Back to the American gold diggers: Madeleine is trying to persuade her brother not to leave for Chicago. The next minute Eugene dies of malaria – he had been recovering from a previous bout but somehow this has to be Cynthia’s doing: she had moved him to an unpleasant part of the Club although I thought he was staying with Ralph. I never figured out why she didn't engineer the break-up of the engagement once she knew that there was no fortune for her precious Ralph.

Poor miserable Sarah is spying on the Mission School and sees that Dougie, Leena, her son and Alice are all hanging out having fun without her. When Alice tries to be kind, Sarah suggests they go to the Club so she can tell everyone about Alice’s late husband and that will distract from Sarah’s humiliation at the trial. It's no wonder she is friendless!

Aafrin and Sita finish breaking up but with the unerring instinct of a repudiated ex, she realizes that he cares about Alice. “Aafrin’s got an English missy!” she taunts him, but concludes more seriously, “We could have been so happy. They’ll tear you apart.”

Adam appears mysteriously, as is his wont, and takes a ride on the famous Whelan rocking horse. Ralph, torn between fear his illegitimate child will become known and what appears to be sincere interest in said child, approaches him in a friendly way and invites him into the house. Adam instead hands him a note that reminded me of the Princess Bride reading something like, “My mother is dead. You are demon. You are my father.” It is signed, “No name.” Well, at least this shows the mission school has been educating him!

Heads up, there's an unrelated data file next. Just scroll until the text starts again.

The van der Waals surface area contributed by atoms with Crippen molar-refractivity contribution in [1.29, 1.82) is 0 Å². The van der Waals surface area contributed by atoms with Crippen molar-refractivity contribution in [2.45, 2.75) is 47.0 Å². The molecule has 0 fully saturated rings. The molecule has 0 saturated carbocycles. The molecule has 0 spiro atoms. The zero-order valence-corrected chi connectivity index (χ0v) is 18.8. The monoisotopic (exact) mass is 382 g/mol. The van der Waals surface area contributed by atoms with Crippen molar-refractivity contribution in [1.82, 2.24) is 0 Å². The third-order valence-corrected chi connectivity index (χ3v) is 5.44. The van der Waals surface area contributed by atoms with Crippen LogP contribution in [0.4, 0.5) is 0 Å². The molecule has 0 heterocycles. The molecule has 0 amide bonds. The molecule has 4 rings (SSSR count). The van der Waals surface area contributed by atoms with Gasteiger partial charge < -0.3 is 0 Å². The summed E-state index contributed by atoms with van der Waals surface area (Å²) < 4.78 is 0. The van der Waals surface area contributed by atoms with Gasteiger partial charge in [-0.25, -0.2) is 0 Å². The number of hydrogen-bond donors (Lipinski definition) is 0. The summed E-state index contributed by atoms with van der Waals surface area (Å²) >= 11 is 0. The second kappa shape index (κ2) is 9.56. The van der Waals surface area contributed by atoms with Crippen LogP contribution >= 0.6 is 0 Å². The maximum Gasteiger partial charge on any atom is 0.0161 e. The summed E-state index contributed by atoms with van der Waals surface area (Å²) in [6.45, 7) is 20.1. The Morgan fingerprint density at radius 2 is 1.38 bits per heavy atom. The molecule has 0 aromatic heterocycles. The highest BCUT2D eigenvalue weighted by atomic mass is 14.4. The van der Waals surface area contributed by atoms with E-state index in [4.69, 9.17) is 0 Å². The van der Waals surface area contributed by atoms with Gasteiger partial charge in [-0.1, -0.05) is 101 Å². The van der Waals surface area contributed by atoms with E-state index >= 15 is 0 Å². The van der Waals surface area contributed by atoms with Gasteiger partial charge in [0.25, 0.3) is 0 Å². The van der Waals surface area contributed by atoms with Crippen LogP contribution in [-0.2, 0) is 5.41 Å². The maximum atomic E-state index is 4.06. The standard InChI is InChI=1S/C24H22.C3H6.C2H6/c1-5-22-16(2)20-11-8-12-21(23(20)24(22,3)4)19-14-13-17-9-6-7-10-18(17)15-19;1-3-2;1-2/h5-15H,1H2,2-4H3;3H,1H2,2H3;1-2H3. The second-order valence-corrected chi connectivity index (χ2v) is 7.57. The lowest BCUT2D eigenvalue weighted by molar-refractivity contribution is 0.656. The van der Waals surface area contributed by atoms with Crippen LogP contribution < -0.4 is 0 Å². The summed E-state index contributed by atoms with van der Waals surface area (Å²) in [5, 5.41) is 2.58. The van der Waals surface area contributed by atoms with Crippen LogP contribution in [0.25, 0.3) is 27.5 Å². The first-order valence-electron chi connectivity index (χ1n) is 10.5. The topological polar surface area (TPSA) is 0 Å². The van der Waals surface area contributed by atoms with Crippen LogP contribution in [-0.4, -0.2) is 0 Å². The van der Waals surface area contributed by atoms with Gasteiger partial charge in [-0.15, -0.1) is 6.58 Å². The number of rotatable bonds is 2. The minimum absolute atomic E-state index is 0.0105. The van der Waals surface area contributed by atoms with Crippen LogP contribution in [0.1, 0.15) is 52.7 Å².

When Alice asks who was there Ralph, still shocked, says, “No one,” and asks her what Sarah had to say. “Oh, nothing,” lies Alice, worried about Sarah's threats. If only these two confided in each other!

I was right about Cynthia – she is coaxing Madeline to go home with Eugene’s ashes. “I know Ralph would understand if he loves you,” she says gently, then tells her servant Kaiser to book Madeline the first boat possible to New York.

The Viceroy thinks all the political unpleasantness between the Indians and the British could have been avoided with a little more courtesy. Ralph has a better grasp of current affairs but is stuck working for an idiot.

Aafrin’s blackmailers confront him about the certificate he took from the coroner’s office. They want him to conspire with them and they want an answer today.